The government’s education ministry has agreed to allocate NOK 359 million (USD 60 million) to help fund student housing projects around the country. The funding, tough, will only address some of the demand for affordable residential units.
“We have chosen to allocate around three-fourths of the funds to the areas where demand is the greatest,” Education Minister Torbjørn Røe Isaksen of the Conservative Party announced in a press release on Monday. “At the same time we see there is a need for more student housing other places in the country.”
More than 14,000 students are on waiting lists for state-subsidized housing around the country. Current supply only accommodates about one-seventh of the demand, reported Norwegian Broadcasting (NRK).
“We have a goal of building more student housing,” Isaksen said, adding that it was important for the state student housing association (Studentsamskipnaden in the various cities around Norway where there are colleges and universities) to maintain its momentum in finding available property and developing projects.
Most of the new student housing is expected to be built in Oslo (276 units), Trondheim (174) and Bergen (140). Stavanger, Nordland County are next in line with 93 and 105 units respectively, followed by Agder, Vestfold, and Ås, Stord/Haugesund, Finnmark and Troms, Telemark, Østfold, Sogn og Fjordane and Buskerud.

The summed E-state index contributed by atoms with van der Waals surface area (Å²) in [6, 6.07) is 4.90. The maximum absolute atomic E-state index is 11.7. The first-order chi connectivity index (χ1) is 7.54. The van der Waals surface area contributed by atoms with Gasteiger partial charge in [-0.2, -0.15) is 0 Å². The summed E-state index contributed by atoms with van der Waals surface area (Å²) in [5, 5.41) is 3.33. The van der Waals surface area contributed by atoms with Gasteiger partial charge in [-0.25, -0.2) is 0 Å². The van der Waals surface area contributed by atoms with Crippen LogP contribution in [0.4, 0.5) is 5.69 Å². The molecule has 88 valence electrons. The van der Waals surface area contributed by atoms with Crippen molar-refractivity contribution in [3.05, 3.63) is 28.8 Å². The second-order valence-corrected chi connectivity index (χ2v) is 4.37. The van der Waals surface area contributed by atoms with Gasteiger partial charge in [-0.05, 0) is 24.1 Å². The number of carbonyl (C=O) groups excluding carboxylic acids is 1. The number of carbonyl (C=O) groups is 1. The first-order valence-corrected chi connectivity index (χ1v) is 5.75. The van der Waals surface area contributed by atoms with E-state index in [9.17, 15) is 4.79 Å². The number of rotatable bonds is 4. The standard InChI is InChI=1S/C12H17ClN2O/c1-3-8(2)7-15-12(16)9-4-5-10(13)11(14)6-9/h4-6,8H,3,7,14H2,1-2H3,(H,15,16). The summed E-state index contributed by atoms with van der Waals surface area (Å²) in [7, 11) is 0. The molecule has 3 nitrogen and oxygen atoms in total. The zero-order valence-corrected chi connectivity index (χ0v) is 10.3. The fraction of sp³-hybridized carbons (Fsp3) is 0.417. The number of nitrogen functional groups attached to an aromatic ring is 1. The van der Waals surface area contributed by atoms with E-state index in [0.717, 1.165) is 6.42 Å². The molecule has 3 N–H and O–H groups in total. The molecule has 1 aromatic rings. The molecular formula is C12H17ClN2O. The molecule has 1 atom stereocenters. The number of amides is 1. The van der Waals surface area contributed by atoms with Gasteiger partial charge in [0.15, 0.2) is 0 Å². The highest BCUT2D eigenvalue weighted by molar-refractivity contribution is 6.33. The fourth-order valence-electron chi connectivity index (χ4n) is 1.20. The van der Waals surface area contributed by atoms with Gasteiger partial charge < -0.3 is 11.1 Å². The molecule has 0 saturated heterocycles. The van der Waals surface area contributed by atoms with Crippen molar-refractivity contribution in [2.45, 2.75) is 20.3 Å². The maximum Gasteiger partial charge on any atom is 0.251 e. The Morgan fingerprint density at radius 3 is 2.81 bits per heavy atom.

The student housing association in Oslo, SiO, is currently finishing up the latest phase of new construction at Sogn Studentby, which has been renovated and expanded. Newspaper Aftenposten reported recently that 148 units, 73 of them new, will be ready by Easter.
As many as 4,000 new student housing units are to be built in Oslo by 2020. Around 1,000 are finished and 1,400 will be built between the 2,500 already existing at Kringsjå in Oslo. SiO also has plans for more student housing projects at Storo, Sandaker, Tøyen, and several other locations around Oslo.
“We’ve been working hard to find appropriate vacant lots and old buildings that can be rebuilt,” Trond Bakke, director of SiO, told Aftenposten. Several earlier projects have been highly innovative, such as building student housing units inside a former grain silo near the popular Grünerløkka district of Oslo.
Demand, though, seems destined to always exceed supply and projects take time to materialize. The 1,400 units and higher density planned for Kringsjå, for example, is still working its way through the approvals process, with construction unlikely to start before 2015 at the earliest.